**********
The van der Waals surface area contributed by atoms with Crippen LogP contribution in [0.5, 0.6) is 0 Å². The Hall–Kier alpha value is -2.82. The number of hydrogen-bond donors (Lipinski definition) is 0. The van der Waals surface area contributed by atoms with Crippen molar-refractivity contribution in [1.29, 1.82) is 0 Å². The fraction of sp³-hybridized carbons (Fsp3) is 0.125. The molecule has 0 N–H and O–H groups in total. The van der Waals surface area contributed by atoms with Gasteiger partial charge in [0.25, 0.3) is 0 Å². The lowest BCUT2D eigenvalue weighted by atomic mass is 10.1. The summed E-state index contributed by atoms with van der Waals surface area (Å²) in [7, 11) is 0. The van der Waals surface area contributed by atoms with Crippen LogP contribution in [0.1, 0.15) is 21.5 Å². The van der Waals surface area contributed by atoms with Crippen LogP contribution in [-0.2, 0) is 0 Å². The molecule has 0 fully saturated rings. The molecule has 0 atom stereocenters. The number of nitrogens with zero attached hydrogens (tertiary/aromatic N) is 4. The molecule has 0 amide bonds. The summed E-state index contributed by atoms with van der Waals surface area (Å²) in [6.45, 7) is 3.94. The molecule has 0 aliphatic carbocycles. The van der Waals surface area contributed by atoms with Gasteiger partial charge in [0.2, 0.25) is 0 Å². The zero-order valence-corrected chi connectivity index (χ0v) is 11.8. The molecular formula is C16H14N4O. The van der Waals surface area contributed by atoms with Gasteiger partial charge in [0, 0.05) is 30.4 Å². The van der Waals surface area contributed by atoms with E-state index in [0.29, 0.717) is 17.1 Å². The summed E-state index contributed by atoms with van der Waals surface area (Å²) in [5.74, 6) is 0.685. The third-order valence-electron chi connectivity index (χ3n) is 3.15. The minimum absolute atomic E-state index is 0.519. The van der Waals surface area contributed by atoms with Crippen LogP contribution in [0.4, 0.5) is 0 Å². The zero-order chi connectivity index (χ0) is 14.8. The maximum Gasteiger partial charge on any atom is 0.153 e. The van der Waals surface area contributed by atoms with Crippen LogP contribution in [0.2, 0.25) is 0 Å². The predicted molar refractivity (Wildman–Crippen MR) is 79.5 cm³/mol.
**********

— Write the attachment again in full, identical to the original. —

The van der Waals surface area contributed by atoms with Crippen LogP contribution in [0.5, 0.6) is 0 Å². The Hall–Kier alpha value is -2.82. The number of hydrogen-bond donors (Lipinski definition) is 0. The van der Waals surface area contributed by atoms with Crippen molar-refractivity contribution in [1.29, 1.82) is 0 Å². The fraction of sp³-hybridized carbons (Fsp3) is 0.125. The molecule has 0 N–H and O–H groups in total. The van der Waals surface area contributed by atoms with Gasteiger partial charge in [0.25, 0.3) is 0 Å². The lowest BCUT2D eigenvalue weighted by atomic mass is 10.1. The summed E-state index contributed by atoms with van der Waals surface area (Å²) in [7, 11) is 0. The van der Waals surface area contributed by atoms with Crippen LogP contribution in [0.1, 0.15) is 21.5 Å². The van der Waals surface area contributed by atoms with Crippen LogP contribution in [-0.2, 0) is 0 Å². The molecule has 0 fully saturated rings. The molecule has 0 atom stereocenters. The number of nitrogens with zero attached hydrogens (tertiary/aromatic N) is 4. The molecule has 0 amide bonds. The summed E-state index contributed by atoms with van der Waals surface area (Å²) in [6.45, 7) is 3.94. The molecule has 0 aliphatic carbocycles. The van der Waals surface area contributed by atoms with Gasteiger partial charge in [0.2, 0.25) is 0 Å². The zero-order valence-corrected chi connectivity index (χ0v) is 11.8. The molecular formula is C16H14N4O. The van der Waals surface area contributed by atoms with Gasteiger partial charge in [0, 0.05) is 30.4 Å². The van der Waals surface area contributed by atoms with E-state index in [0.29, 0.717) is 17.1 Å². The summed E-state index contributed by atoms with van der Waals surface area (Å²) in [5.74, 6) is 0.685. The third-order valence-electron chi connectivity index (χ3n) is 3.15. The minimum absolute atomic E-state index is 0.519. The van der Waals surface area contributed by atoms with Crippen LogP contribution in [0.4, 0.5) is 0 Å². The zero-order chi connectivity index (χ0) is 14.8. The maximum Gasteiger partial charge on any atom is 0.153 e. The van der Waals surface area contributed by atoms with Crippen LogP contribution in [0.2, 0.25) is 0 Å². The predicted molar refractivity (Wildman–Crippen MR) is 79.5 cm³/mol.